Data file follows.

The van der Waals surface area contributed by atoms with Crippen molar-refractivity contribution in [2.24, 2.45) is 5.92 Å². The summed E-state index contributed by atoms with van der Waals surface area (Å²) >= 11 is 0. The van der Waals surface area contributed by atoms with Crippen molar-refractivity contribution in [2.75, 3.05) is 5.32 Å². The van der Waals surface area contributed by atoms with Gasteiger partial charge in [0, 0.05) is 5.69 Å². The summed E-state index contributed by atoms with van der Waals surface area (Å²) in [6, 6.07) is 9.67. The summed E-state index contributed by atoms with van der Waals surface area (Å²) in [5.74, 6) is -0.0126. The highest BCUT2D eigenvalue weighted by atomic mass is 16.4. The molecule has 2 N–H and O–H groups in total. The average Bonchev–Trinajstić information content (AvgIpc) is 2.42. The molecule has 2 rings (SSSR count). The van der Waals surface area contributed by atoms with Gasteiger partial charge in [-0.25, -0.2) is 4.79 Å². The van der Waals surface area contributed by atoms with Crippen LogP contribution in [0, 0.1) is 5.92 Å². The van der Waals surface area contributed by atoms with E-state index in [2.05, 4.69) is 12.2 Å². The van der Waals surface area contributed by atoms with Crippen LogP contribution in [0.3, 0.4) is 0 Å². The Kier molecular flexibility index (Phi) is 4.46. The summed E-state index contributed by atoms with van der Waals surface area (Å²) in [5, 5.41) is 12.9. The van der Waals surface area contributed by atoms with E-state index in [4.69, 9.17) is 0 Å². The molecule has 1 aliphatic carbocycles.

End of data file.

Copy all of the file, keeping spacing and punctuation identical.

The van der Waals surface area contributed by atoms with Crippen molar-refractivity contribution in [2.24, 2.45) is 5.92 Å². The summed E-state index contributed by atoms with van der Waals surface area (Å²) >= 11 is 0. The van der Waals surface area contributed by atoms with Crippen molar-refractivity contribution in [2.75, 3.05) is 5.32 Å². The van der Waals surface area contributed by atoms with Gasteiger partial charge in [0, 0.05) is 5.69 Å². The summed E-state index contributed by atoms with van der Waals surface area (Å²) in [6, 6.07) is 9.67. The summed E-state index contributed by atoms with van der Waals surface area (Å²) in [5.74, 6) is -0.0126. The highest BCUT2D eigenvalue weighted by atomic mass is 16.4. The molecule has 2 N–H and O–H groups in total. The average Bonchev–Trinajstić information content (AvgIpc) is 2.42. The molecule has 2 rings (SSSR count). The van der Waals surface area contributed by atoms with Gasteiger partial charge in [-0.25, -0.2) is 4.79 Å². The van der Waals surface area contributed by atoms with Crippen LogP contribution in [0, 0.1) is 5.92 Å². The van der Waals surface area contributed by atoms with E-state index in [2.05, 4.69) is 12.2 Å². The van der Waals surface area contributed by atoms with Crippen LogP contribution in [0.3, 0.4) is 0 Å². The Kier molecular flexibility index (Phi) is 4.46. The summed E-state index contributed by atoms with van der Waals surface area (Å²) in [5, 5.41) is 12.9. The van der Waals surface area contributed by atoms with E-state index in [4.69, 9.17) is 0 Å². The molecule has 1 aliphatic carbocycles.